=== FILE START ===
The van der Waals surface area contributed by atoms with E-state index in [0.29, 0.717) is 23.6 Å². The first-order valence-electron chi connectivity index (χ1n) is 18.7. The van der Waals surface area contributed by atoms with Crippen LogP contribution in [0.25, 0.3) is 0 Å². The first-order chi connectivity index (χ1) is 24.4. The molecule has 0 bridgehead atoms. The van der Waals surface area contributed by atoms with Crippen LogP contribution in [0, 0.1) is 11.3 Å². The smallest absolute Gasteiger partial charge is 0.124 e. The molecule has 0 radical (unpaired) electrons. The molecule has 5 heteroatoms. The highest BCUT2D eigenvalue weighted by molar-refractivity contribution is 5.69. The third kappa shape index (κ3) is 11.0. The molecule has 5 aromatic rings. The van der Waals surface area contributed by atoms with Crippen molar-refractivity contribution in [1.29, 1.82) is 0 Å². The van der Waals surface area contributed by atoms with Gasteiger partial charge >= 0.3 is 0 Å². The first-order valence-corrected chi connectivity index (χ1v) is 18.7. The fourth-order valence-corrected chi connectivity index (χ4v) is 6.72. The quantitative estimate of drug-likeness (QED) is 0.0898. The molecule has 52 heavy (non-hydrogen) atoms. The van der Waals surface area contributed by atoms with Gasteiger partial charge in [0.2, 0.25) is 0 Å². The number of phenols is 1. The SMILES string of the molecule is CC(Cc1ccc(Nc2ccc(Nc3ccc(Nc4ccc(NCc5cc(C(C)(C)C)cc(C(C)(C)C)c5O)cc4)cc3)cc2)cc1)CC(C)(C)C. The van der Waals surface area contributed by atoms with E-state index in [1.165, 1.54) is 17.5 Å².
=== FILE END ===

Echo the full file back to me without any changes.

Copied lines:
The van der Waals surface area contributed by atoms with E-state index in [0.29, 0.717) is 23.6 Å². The first-order valence-electron chi connectivity index (χ1n) is 18.7. The van der Waals surface area contributed by atoms with Crippen LogP contribution in [0.25, 0.3) is 0 Å². The first-order chi connectivity index (χ1) is 24.4. The molecule has 0 bridgehead atoms. The van der Waals surface area contributed by atoms with Crippen LogP contribution in [0, 0.1) is 11.3 Å². The smallest absolute Gasteiger partial charge is 0.124 e. The molecule has 0 radical (unpaired) electrons. The molecule has 5 heteroatoms. The highest BCUT2D eigenvalue weighted by molar-refractivity contribution is 5.69. The third kappa shape index (κ3) is 11.0. The molecule has 5 aromatic rings. The van der Waals surface area contributed by atoms with Crippen molar-refractivity contribution in [1.29, 1.82) is 0 Å². The van der Waals surface area contributed by atoms with Gasteiger partial charge >= 0.3 is 0 Å². The first-order valence-corrected chi connectivity index (χ1v) is 18.7. The fourth-order valence-corrected chi connectivity index (χ4v) is 6.72. The quantitative estimate of drug-likeness (QED) is 0.0898. The molecule has 52 heavy (non-hydrogen) atoms. The van der Waals surface area contributed by atoms with Gasteiger partial charge in [0.2, 0.25) is 0 Å². The number of phenols is 1. The SMILES string of the molecule is CC(Cc1ccc(Nc2ccc(Nc3ccc(Nc4ccc(NCc5cc(C(C)(C)C)cc(C(C)(C)C)c5O)cc4)cc3)cc2)cc1)CC(C)(C)C. The van der Waals surface area contributed by atoms with E-state index in [1.165, 1.54) is 17.5 Å².